Bright Colours

Wasps and bees like bright colours since they are the same colour as flowers. Experts seem to agree that avoiding bright-coloured clothing might make you less attractive to bees and wasps.

Floral and Fruity Scents

This one is another no-brainer – bees and wasps like the scent of flowers and fruit since that’s what they eat. Avoid wearing perfumes, lotions, or other products with a floral or fruity scent when you go hiking.

How to Avoid Wasps and Bees While Hiking

The only surefire way to avoid wasps and bees is to stay indoors all the time… and that’s not realistic. If you’re going outside during spring, summer, and fall, you are probably doing to encounter wasps and bees. However, there are some ways to pick hikes with less wasps and bees.

Avoid areas with flowers like alpine meadows, which typically bloom in July and August (Check local trail conditions to find out when peak bloom is.)

A wasp or bee feeding on a flower
Bees and wasps love flowers. Photo: Sole D’Alessandro G./Unsplash

Avoid areas with lots of ripe fruit, such as berry bushes. In North America, huckleberries and blueberries are common on trails, along with many other berry species. The berries ripen in the spring at lower elevations and in the summer at higher elevations. Check local trail conditions to see if it is prime berry season on the trail you plan to hike.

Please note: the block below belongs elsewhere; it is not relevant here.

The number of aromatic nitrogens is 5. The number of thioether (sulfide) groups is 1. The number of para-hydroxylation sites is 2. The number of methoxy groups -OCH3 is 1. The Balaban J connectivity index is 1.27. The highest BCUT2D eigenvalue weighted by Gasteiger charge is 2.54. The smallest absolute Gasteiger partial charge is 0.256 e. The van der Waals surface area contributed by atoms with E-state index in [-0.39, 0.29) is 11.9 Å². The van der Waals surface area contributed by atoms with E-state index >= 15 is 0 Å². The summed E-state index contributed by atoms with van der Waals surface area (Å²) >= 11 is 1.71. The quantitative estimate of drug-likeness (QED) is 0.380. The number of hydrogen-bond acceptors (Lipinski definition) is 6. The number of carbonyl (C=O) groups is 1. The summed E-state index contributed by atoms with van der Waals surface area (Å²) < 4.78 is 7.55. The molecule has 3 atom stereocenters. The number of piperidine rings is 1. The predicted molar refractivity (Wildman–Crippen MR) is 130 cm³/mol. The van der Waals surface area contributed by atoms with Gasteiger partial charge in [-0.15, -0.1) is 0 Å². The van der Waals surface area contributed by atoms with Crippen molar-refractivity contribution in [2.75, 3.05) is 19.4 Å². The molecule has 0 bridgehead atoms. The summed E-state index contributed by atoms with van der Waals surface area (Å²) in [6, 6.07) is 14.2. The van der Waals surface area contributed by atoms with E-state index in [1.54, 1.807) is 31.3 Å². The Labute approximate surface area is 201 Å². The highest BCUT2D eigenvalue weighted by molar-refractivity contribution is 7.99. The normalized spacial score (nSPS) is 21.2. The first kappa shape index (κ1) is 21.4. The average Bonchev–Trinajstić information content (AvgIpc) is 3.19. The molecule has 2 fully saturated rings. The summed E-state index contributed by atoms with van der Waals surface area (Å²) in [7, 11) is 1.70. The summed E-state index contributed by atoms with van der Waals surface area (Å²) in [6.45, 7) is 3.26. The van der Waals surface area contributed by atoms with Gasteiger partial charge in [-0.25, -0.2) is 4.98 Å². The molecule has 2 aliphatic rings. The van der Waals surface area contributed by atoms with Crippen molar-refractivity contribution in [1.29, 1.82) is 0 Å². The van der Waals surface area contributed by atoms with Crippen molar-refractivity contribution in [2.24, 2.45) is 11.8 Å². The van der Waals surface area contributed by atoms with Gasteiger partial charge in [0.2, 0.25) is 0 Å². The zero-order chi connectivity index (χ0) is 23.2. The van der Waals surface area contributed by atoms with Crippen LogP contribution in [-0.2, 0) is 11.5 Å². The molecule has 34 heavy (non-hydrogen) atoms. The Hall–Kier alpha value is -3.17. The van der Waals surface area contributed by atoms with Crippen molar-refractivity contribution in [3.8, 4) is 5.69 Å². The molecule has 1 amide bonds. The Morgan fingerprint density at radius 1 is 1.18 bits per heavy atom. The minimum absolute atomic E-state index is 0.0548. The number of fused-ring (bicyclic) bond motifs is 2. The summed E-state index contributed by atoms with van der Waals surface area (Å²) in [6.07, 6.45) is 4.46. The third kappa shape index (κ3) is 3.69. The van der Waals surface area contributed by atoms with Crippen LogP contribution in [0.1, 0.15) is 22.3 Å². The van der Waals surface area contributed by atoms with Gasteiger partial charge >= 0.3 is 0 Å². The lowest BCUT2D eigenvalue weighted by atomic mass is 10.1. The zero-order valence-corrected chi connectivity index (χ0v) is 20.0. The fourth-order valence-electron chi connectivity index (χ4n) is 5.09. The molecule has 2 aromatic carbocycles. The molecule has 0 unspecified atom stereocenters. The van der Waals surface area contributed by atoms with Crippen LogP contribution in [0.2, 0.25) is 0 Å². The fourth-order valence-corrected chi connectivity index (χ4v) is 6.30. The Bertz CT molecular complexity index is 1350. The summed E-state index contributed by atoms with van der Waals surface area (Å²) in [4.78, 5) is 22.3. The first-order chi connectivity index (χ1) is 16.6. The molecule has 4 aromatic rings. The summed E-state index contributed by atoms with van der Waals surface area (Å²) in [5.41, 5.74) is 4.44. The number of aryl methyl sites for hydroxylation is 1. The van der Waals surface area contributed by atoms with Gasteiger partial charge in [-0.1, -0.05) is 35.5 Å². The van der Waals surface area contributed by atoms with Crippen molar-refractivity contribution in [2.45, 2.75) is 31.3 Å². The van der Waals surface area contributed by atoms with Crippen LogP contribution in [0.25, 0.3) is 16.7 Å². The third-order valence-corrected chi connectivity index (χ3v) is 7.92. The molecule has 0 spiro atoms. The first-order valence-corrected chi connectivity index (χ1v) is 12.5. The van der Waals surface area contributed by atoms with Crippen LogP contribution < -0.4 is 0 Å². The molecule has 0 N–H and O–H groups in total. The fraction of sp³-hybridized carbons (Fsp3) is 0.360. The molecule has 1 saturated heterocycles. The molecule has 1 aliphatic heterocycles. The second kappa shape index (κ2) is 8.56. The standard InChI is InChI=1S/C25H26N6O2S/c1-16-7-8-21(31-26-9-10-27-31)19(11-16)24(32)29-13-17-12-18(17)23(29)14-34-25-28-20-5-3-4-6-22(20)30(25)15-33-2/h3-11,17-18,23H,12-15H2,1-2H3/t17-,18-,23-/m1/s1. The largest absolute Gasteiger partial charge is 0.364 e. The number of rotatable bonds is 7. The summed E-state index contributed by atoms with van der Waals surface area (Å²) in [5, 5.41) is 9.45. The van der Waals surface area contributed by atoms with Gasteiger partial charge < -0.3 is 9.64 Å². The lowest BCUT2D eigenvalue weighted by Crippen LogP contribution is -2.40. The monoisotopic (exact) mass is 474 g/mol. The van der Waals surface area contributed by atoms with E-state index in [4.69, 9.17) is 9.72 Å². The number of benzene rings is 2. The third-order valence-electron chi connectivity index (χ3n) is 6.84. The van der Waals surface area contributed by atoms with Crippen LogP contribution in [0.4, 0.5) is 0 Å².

Read trail conditions reports on park websites or apps like All Trails. You can often find reports of active wasp nests near trails. However, new nests pop up all the time, so just because there isn’t a warning about a nest doesn’t mean you won’t encounter one on the trail.

How to Repel Wasps and Bees

Unlike mosquitos, repelling wasps and bees isn’t as simple as applying bug spray. In fact, insect repellent sprays don’t work on wasps and bees. DEET and picaridin, the two most effective mosquito repellents, do nothing for wasps and bees.

There are lots of “natural” wasp-repellent recipes online made of essential oils. In general, these wasp deterrents tend to use peppermint, citrus, lemongrass, clove, or geranium.

However, most of these recipes are designed to be used in your yard or on your deck. They aren’t designed to be applied to your body, where they are easy to sweat off.

Unfortunately, the best way to repel wasps and bees is just to avoid them.

What to Do if You See Wasps or Bees

If you see a wasp or bee flying around while hiking, don’t freak out. In most cases, the wasps are just doing their thing, looking for food. They don’t care about you and will leave you alone.

Avoid swatting at the wasp or swinging your arms around. Wasps may perceive that as a threat and get defensive, which means they might become aggressive toward you. Instead, walk calmly away from the wasp or bee.

If you are eating, and the wasps are interested in your food, finish quickly, then put the food away. After the food is gone, the wasps will likely leave you alone.

What to Do if You Discover a Wasp Nest or Bee Hive

How to Spot a Nest

Above-ground nests in trees are much easier to spot than underground nests. In both cases, listen carefully for buzzing – the sound of hundreds of bees or wasps is often audible before you see the nest.

A wasp nest in a tree.
Many species of wasps make paper-like nests that hang in trees or bushes.